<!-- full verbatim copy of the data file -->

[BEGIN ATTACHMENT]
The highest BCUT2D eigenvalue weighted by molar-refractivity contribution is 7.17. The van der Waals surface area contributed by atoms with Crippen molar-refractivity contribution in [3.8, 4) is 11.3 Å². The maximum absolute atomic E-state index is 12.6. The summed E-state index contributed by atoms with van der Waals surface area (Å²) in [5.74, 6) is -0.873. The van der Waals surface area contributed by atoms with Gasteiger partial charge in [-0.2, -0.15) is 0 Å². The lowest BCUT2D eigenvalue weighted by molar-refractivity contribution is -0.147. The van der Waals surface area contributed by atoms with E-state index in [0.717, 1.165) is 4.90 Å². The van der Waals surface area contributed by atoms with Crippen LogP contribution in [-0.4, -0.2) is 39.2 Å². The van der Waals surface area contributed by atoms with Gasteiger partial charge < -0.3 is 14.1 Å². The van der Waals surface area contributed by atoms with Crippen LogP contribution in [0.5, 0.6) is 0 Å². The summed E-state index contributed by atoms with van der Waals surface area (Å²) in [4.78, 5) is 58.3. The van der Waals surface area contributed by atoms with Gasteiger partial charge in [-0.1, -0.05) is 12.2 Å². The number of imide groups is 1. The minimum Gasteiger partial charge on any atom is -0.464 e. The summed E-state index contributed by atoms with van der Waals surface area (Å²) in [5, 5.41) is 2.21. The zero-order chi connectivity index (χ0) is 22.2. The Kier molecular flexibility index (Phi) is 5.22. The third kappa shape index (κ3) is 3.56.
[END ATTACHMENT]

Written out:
The highest BCUT2D eigenvalue weighted by molar-refractivity contribution is 7.17. The van der Waals surface area contributed by atoms with Crippen molar-refractivity contribution in [3.8, 4) is 11.3 Å². The maximum absolute atomic E-state index is 12.6. The summed E-state index contributed by atoms with van der Waals surface area (Å²) in [5.74, 6) is -0.873. The van der Waals surface area contributed by atoms with Gasteiger partial charge in [-0.2, -0.15) is 0 Å². The lowest BCUT2D eigenvalue weighted by molar-refractivity contribution is -0.147. The van der Waals surface area contributed by atoms with E-state index in [0.717, 1.165) is 4.90 Å². The van der Waals surface area contributed by atoms with Crippen LogP contribution in [-0.4, -0.2) is 39.2 Å². The van der Waals surface area contributed by atoms with Gasteiger partial charge < -0.3 is 14.1 Å². The van der Waals surface area contributed by atoms with Crippen LogP contribution in [0.5, 0.6) is 0 Å². The summed E-state index contributed by atoms with van der Waals surface area (Å²) in [4.78, 5) is 58.3. The van der Waals surface area contributed by atoms with Gasteiger partial charge in [-0.1, -0.05) is 12.2 Å². The number of imide groups is 1. The minimum Gasteiger partial charge on any atom is -0.464 e. The summed E-state index contributed by atoms with van der Waals surface area (Å²) in [5, 5.41) is 2.21. The zero-order chi connectivity index (χ0) is 22.2. The Kier molecular flexibility index (Phi) is 5.22. The third kappa shape index (κ3) is 3.56.